More than half (52%) would only consult a doctor about being tired if it made them physically ill – far more than those who would take similar action if it took a toll on their lives in any other ways.
One potential health impact of working non-traditional shift is shift work disorder, which affects up to 25% of night or rotating shift workers and has potential consequences including decreased productivity and trouble focusing, an increased susceptibility to intestinal and heart diseases
Shift work disorder is a recognized and treatable medical condition that occurs when an individual's internal sleep-wake clock is out of sync with their work schedule. Because of this disruption in the body's natural rhythm, people with shift work disorder may struggle to stay awake during their working hours, known as excessive sleepiness, or have trouble sleeping during their sleeping hours, known as insomnia.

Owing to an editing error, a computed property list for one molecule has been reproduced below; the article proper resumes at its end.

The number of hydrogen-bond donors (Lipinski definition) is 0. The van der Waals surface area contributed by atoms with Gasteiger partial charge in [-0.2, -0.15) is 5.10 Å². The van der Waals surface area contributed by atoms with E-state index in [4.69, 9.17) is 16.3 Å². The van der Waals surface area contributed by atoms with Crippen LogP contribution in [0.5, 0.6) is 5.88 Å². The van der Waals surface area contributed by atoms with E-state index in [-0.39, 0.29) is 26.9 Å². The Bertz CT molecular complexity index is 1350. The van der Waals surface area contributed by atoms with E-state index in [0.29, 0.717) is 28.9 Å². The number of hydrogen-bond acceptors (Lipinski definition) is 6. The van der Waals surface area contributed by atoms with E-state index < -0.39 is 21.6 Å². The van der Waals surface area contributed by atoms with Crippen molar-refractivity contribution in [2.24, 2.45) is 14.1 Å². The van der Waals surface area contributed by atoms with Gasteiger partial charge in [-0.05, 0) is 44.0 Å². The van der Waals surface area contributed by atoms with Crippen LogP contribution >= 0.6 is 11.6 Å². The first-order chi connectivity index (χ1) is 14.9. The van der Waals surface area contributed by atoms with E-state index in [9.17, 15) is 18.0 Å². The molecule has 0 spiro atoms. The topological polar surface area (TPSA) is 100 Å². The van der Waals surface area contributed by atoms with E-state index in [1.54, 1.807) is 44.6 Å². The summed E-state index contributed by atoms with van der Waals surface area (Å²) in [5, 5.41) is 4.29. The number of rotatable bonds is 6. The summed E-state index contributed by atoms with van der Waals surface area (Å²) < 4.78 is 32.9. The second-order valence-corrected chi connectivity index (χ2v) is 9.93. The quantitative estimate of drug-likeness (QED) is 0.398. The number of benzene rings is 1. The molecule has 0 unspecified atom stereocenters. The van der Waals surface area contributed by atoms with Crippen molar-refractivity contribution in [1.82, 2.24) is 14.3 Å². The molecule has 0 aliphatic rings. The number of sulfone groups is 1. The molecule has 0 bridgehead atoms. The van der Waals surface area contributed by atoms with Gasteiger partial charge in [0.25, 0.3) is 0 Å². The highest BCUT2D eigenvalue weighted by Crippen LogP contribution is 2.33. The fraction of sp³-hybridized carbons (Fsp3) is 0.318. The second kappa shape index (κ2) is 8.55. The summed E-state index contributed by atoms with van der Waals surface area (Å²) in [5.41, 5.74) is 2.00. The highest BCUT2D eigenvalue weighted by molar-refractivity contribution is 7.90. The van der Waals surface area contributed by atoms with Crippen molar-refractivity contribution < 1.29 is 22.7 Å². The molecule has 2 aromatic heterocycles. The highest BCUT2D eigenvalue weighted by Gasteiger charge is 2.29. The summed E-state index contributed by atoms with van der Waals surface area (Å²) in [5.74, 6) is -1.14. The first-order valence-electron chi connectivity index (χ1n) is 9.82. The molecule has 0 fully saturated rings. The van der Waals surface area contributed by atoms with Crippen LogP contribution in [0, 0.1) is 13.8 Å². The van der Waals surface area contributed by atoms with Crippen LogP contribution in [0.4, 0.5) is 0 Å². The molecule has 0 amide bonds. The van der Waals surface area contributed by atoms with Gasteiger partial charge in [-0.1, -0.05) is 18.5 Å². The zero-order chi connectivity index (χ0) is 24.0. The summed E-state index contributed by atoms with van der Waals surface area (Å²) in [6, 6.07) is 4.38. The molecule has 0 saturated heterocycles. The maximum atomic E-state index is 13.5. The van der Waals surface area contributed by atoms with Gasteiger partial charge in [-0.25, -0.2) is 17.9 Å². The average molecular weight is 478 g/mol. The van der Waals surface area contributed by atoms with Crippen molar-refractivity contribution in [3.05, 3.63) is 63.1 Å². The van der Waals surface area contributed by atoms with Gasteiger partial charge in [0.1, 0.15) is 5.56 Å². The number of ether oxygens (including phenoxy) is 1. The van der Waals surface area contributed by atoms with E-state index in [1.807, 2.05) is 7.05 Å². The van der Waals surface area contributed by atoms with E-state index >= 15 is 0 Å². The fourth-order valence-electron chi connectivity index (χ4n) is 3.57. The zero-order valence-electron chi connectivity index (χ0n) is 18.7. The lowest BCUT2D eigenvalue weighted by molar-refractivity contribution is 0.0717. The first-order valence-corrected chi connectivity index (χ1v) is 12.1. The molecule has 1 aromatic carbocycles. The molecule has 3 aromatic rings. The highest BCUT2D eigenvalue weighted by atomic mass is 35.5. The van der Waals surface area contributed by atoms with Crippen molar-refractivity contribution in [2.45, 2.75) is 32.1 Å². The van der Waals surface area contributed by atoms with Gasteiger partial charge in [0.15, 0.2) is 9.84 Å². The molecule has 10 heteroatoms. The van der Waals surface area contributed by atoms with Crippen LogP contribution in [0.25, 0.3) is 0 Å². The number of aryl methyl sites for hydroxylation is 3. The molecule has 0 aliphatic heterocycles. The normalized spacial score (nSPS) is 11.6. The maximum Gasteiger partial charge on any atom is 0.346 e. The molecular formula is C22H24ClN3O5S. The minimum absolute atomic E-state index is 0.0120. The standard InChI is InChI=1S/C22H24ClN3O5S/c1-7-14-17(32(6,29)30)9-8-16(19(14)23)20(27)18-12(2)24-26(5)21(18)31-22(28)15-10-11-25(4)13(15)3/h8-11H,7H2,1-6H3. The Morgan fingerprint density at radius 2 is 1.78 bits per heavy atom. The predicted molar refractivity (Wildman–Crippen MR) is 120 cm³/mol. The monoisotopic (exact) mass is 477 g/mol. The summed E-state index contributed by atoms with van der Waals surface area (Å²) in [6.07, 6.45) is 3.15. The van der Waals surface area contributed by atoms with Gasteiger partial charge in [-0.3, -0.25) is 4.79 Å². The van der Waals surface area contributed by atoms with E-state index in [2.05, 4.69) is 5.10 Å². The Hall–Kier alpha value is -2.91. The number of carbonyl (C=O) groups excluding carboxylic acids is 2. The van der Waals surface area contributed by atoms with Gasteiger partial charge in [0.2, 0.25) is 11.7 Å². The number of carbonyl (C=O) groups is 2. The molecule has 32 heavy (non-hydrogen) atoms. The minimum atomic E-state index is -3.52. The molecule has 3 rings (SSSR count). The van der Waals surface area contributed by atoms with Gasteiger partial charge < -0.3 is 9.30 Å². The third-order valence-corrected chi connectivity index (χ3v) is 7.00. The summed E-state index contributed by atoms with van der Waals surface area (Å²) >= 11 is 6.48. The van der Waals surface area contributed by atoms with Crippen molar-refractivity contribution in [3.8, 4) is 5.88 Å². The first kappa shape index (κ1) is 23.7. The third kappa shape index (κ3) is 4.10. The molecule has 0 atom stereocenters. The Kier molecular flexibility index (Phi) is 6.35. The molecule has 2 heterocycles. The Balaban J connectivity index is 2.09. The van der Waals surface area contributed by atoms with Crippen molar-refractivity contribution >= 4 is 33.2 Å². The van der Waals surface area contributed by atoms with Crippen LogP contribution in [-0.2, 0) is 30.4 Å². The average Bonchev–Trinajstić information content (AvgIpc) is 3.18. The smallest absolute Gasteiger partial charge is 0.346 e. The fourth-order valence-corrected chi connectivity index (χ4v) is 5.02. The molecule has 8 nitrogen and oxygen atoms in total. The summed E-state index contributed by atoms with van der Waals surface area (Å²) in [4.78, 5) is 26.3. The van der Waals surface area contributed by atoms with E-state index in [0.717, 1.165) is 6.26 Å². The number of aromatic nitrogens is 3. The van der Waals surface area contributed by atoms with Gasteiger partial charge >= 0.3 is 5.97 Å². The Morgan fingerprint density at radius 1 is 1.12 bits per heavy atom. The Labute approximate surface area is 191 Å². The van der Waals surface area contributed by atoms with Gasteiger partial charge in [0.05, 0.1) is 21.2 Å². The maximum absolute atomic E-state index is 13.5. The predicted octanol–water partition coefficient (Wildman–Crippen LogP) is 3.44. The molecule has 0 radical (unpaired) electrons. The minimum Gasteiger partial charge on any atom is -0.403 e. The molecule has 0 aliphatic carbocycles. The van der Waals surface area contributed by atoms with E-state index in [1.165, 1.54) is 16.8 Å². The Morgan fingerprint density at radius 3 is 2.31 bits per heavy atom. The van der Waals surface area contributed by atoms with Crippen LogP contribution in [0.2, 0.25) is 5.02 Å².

It is important that people experiencing excessive sleepiness and/or insomnia take the time to see a doctor and mention that they work nontraditional shifts, as shift work disorder can often go undiagnosed. To learn more about shift work disorder, visit www.TheWakeUpSquad.com.
About The Survey
The survey was conducted by Kelton Research and Cephalon as part of a disease awareness program called The Wake-Up Squad. The survey was fielded online and was completed by 1,565 shift workers between May 25th and June 1st, 2011. Results of any sample are subject to sampling variation. The magnitude of the variation is measurable and is affected by the number of interviews and the level of the percentages expressing the results.